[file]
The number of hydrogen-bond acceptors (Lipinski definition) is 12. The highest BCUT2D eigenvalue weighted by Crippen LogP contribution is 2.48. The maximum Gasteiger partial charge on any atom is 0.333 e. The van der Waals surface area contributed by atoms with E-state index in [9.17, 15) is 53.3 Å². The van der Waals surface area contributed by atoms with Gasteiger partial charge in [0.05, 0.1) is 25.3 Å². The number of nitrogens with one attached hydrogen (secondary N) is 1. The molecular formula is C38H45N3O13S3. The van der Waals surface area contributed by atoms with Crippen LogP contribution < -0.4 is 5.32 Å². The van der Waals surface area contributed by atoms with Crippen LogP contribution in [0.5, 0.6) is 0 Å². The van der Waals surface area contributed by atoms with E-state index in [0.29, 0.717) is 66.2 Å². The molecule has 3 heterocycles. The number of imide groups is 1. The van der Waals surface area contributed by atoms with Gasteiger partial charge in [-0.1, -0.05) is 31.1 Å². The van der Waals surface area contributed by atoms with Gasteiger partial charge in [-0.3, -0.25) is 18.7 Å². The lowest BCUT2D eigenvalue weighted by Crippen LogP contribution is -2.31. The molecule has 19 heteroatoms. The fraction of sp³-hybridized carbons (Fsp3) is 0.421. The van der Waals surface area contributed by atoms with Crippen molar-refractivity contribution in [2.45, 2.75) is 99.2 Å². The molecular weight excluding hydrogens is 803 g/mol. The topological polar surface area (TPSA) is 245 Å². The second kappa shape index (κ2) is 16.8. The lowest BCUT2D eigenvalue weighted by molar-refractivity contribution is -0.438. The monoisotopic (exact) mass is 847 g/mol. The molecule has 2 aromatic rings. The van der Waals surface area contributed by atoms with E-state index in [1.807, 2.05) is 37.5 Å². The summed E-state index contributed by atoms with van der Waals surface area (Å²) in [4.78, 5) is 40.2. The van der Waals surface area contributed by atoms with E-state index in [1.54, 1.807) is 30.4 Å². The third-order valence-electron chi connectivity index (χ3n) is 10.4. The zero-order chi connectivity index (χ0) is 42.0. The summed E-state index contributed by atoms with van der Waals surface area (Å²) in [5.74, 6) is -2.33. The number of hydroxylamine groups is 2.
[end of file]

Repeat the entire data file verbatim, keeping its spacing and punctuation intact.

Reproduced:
The number of hydrogen-bond acceptors (Lipinski definition) is 12. The highest BCUT2D eigenvalue weighted by Crippen LogP contribution is 2.48. The maximum Gasteiger partial charge on any atom is 0.333 e. The van der Waals surface area contributed by atoms with E-state index in [9.17, 15) is 53.3 Å². The van der Waals surface area contributed by atoms with Gasteiger partial charge in [0.05, 0.1) is 25.3 Å². The number of nitrogens with one attached hydrogen (secondary N) is 1. The molecular formula is C38H45N3O13S3. The van der Waals surface area contributed by atoms with Crippen LogP contribution < -0.4 is 5.32 Å². The van der Waals surface area contributed by atoms with Crippen LogP contribution in [0.5, 0.6) is 0 Å². The van der Waals surface area contributed by atoms with E-state index in [0.29, 0.717) is 66.2 Å². The molecule has 3 heterocycles. The number of imide groups is 1. The van der Waals surface area contributed by atoms with Gasteiger partial charge in [-0.1, -0.05) is 31.1 Å². The van der Waals surface area contributed by atoms with Gasteiger partial charge in [-0.3, -0.25) is 18.7 Å². The lowest BCUT2D eigenvalue weighted by Crippen LogP contribution is -2.31. The molecule has 19 heteroatoms. The fraction of sp³-hybridized carbons (Fsp3) is 0.421. The van der Waals surface area contributed by atoms with Crippen molar-refractivity contribution in [2.45, 2.75) is 99.2 Å². The molecular weight excluding hydrogens is 803 g/mol. The topological polar surface area (TPSA) is 245 Å². The second kappa shape index (κ2) is 16.8. The lowest BCUT2D eigenvalue weighted by molar-refractivity contribution is -0.438. The monoisotopic (exact) mass is 847 g/mol. The molecule has 2 aromatic rings. The van der Waals surface area contributed by atoms with E-state index in [1.807, 2.05) is 37.5 Å². The summed E-state index contributed by atoms with van der Waals surface area (Å²) in [4.78, 5) is 40.2. The van der Waals surface area contributed by atoms with E-state index in [1.54, 1.807) is 30.4 Å². The third-order valence-electron chi connectivity index (χ3n) is 10.4. The zero-order chi connectivity index (χ0) is 42.0. The summed E-state index contributed by atoms with van der Waals surface area (Å²) in [5.74, 6) is -2.33. The number of hydroxylamine groups is 2.